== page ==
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Why Are Bank Branches Closing?

The statements, views and opinions expressed in this column are solely those of the author and do not necessarily represent those of this site. This site does not give financial, investment or medical advice.

Do you bank on-line? No? Sometime in the near future you may have to.

Four years ago, I lived a short walk from the Sydenham branch of Santander, and a somewhat longer walk to the Penge branch. The latter closed in June, 2017; the former closed the following June. The Forest Hill branch, a very long walk or short bus ride away, has also closed. Shortly, the Beckenham branch and the Catford branch will be closing too, which means my nearest branches will be Lewisham and Bromley.

This is inconvenient for me, but living as I do in a city that has some of the finest public transport in the world, that is all it is. Driving in London is an entirely different problem, and I’m glad I don’t.

People in other parts of the country and in other countries have it far worse. Imagine you live in a small rural American town and you have to take a bus or a taxi to reach your nearest bank fifty miles away. So banks are moving progressively on-line, which means what? Cash will be used less and less, indeed cash has already been effectively outlawed in many places. For example, London buses and London Underground no longer accept cash, haven’t for some time. You need to buy an Oyster card or pay by debit card to travel.

Other cities, other nations, other continents, are moving in the same direction, indeed, it has been suggested biometrics could replace cash for travel. You heard that right. Pippa King knows all about this.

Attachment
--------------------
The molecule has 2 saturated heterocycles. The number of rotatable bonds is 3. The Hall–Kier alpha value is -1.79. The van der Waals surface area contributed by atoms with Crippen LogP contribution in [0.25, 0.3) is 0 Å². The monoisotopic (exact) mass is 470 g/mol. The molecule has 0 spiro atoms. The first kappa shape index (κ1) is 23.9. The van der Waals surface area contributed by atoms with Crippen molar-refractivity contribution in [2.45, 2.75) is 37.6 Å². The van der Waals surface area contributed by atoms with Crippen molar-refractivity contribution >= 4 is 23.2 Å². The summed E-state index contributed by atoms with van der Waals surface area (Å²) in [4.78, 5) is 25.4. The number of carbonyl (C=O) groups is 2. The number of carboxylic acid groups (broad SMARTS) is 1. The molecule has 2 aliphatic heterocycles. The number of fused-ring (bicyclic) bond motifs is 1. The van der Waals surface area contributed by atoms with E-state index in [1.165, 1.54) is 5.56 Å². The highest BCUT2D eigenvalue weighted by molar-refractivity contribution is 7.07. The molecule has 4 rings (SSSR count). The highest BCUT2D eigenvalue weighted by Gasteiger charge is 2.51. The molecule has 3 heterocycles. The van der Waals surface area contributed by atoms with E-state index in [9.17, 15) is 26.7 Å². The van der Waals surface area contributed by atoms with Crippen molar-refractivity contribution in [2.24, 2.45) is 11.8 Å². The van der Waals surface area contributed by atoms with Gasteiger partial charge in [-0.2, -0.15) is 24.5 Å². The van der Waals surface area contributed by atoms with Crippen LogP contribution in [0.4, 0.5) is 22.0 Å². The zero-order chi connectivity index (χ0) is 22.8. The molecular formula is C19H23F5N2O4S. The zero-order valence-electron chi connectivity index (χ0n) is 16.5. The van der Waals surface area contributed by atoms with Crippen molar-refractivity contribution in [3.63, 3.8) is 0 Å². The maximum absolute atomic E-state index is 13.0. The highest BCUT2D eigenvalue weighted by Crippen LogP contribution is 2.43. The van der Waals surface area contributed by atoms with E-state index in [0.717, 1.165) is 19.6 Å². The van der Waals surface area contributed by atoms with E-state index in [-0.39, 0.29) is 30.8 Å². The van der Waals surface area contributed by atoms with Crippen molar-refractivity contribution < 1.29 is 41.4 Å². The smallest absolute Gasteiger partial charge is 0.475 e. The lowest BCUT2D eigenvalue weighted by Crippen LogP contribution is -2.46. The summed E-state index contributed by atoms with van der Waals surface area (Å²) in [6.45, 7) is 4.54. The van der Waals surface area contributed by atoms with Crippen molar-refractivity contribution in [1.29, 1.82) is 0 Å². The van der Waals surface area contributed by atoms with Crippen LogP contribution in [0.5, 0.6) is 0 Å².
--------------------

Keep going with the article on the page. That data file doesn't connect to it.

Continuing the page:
So what is really happening here? You know what is happening, but it isn’t for our convenience. In Britain, if you want to pay cash into someone else’s bank account, you need ID. That’s right, not simply to draw money from your own bank account but to pay money into someone else’s. This is an anti-money laundering requirement, we are told. In the United States, the war on cash – and it is a war – has gone much further. Police officers and airport security regularly seize cash from travellers – small quantities and at times extremely large quantities. There are lawyers on YouTube who discuss this. All the police have to do is say they believe the money is being used for or is the proceeds of crime. Prove it isn’t.

People who want to recover their money need to go to court to do so, and pay their own legal fees. Sometimes the police will offer them half their money back. Remember this next time you see Black Lives Matter or Antifa thugs attacking police officers. Remember it before you back the blue.

So why are bank branches closing? Who cares!? It is the result of their closing, and the result of the war on cash that is the real issue here. Way back in 1995, David Icke wrote:

“Today if you go into a shop to buy food and your credit card is refused by the computer, you can pay with cash. What happens when there is no cash? You are at the mercy of the computer. If it refuses your card or microchip, you have no means to purchase anything.”

They laughed at Icke then. Are you laughing at him now? What is the other retort? Ah yes: “That’s a conspiracy theory”. Did I use the word conspiracy? More to the point, if it’s happening, it isn’t a theory.

Wake up now, because at some point in the very near future, it will be more than social media that cancels you if you offend some lowlife in a high place.


The statements, views and opinions expressed in this column are solely those of the author and do not necessarily represent those of this site. This site does not give financial, investment or medical advice.

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June 10, 2021

Its the planned destruction of small non profit community banks that fund small and medium size companies that create new products and jobs. In Britain this destruction is going on for decades. In Europe the ECB has this policy as its core business. Raise operation costs of a local bank again and again to force them to close doors or merge with the big casino banks part of the ECB club. The only country in the whole of Europe that still has some community banks left is Germany. Called sparkasse but they are dying.

The end of the London Bullion Market Association is nigh

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